My early morning thoughts post Raleigh City Council election.
While City Council is on summer break, we are rerunning this piece from Yolanda Taylor.
Yolanda L. Taylor, Esq. is an Adjunct Professor of Law at Wake Forest Law School and the lead attorney at the law firm, Yolanda L. Taylor Law Firm, PLLC d/b/a The Center for Community Law & Equity. She practices in the areas of Housing Justice, Health Equity, Affordable Housing, and Community Economic Development law. As an adjunct professor of law, she teaches law through the lens of justice in America and how justice relates to concepts like “Power” and “Oppression.” Currently, her client segments include affordable housing developers, municipalities, grassroots coalitions, business start-ups, nonprofits, and community-based groups. She sits on the Wake County Affordable Housing Advisory Working Group and is also a sought-after speaker, equity strategist, and policy attorney.
Yolanda wrote these thoughts the morning after Raleigh’s November 8, 2022 City Council election:
Well, as a labeled dissenter of the Mayor of Raleigh by a newspaper, I would like to congratulate the grassroots groups that worked hard to ensure a check in power on the way Raleigh grows going forward.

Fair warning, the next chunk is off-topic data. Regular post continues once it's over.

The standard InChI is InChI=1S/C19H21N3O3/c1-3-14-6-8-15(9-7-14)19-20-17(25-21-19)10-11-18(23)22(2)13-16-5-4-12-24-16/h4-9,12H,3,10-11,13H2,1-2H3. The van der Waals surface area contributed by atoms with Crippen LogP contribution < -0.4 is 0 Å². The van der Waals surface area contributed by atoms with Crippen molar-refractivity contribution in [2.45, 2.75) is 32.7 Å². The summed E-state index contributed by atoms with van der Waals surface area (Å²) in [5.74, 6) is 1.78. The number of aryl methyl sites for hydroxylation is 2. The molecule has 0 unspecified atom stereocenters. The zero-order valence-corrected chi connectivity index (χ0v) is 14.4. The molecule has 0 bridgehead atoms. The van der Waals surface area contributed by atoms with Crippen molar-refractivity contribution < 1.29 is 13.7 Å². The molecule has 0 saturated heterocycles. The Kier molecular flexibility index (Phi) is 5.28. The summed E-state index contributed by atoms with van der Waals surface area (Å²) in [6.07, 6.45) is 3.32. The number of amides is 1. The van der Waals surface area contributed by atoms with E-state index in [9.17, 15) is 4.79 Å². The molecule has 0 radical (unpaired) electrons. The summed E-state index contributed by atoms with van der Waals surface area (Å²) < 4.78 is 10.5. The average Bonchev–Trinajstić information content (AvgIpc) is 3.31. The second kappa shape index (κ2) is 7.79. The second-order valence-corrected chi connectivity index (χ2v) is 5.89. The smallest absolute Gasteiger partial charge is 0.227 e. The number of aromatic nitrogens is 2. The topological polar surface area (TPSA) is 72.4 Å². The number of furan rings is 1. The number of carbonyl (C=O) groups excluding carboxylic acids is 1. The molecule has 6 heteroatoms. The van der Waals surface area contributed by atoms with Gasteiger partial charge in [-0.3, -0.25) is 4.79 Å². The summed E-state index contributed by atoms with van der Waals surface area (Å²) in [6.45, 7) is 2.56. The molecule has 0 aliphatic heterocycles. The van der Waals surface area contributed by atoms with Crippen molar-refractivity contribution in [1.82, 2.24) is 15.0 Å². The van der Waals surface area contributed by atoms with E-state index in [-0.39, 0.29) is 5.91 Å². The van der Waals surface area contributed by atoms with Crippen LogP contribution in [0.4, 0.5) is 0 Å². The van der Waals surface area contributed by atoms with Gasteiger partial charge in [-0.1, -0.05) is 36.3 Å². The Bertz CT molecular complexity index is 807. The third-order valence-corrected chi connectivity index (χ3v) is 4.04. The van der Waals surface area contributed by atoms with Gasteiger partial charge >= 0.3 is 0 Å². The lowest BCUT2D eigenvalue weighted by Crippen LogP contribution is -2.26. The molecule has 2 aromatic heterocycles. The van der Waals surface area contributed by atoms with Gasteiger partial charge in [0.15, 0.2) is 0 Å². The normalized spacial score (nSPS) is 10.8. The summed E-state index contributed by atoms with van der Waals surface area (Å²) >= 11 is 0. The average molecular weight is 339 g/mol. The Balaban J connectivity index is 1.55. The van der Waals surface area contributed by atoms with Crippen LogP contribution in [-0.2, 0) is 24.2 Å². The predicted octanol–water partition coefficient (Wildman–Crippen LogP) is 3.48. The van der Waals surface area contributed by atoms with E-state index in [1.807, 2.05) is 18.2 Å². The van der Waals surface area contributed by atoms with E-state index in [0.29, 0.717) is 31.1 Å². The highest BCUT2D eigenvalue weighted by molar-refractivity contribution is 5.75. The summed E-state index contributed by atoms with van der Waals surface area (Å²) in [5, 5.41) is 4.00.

It was disheartening to see journalists and certain nonprofit groups describe the fight to be included in development decisions as “anti-growth.” These anti-democratic statements came often from ostensibly progressive / liberal people who even called those demanding affordable housing NIMBYs.
They were very divisive, and even distracted from the message of housing justice by disingenuously claiming they were undoing the historic harms done to black communities by doing away with exclusionary zoning.
Their version of “inclusionary zoning” policies seem to primarily allow for more luxury and expensive housing, infill development that displaced and economically evicted people from their neighborhoods.
The truth of the matter is that by doing away with exclusionary zoning they did away with black neighborhoods, culture, and the deeply rooted support systems that were built to endure the trauma caused by Jim Crow, historic redlining, predatory lending, housing discrimination, economic extraction, environmental injustice, etc.
You can’t undo decades of housing injustice by simply reversing exclusionary zoning and allowing it to work against those who were harmed in the first place.
The truth of the matter is that Raleigh was growing inequitably with one of its top serial developers funding the mayor’s campaign and stating just recently that turning our politics “red” is what’s best for this country.
We need to turn our politics “human.” We need to turn politics towards compassion and real service to ordinary people. We need a sustainable and more inclusive economy that is fairer. That’s the real work of God from my perch — since we love to claim morality in politics.
Now that new council members are elected, maybe existing council members will find the courage or be persuaded to implement decisions that allow Raleigh to be a great place for everyone.
You can find more information about Yolanda Taylor here: The Center for Community Law & Equity
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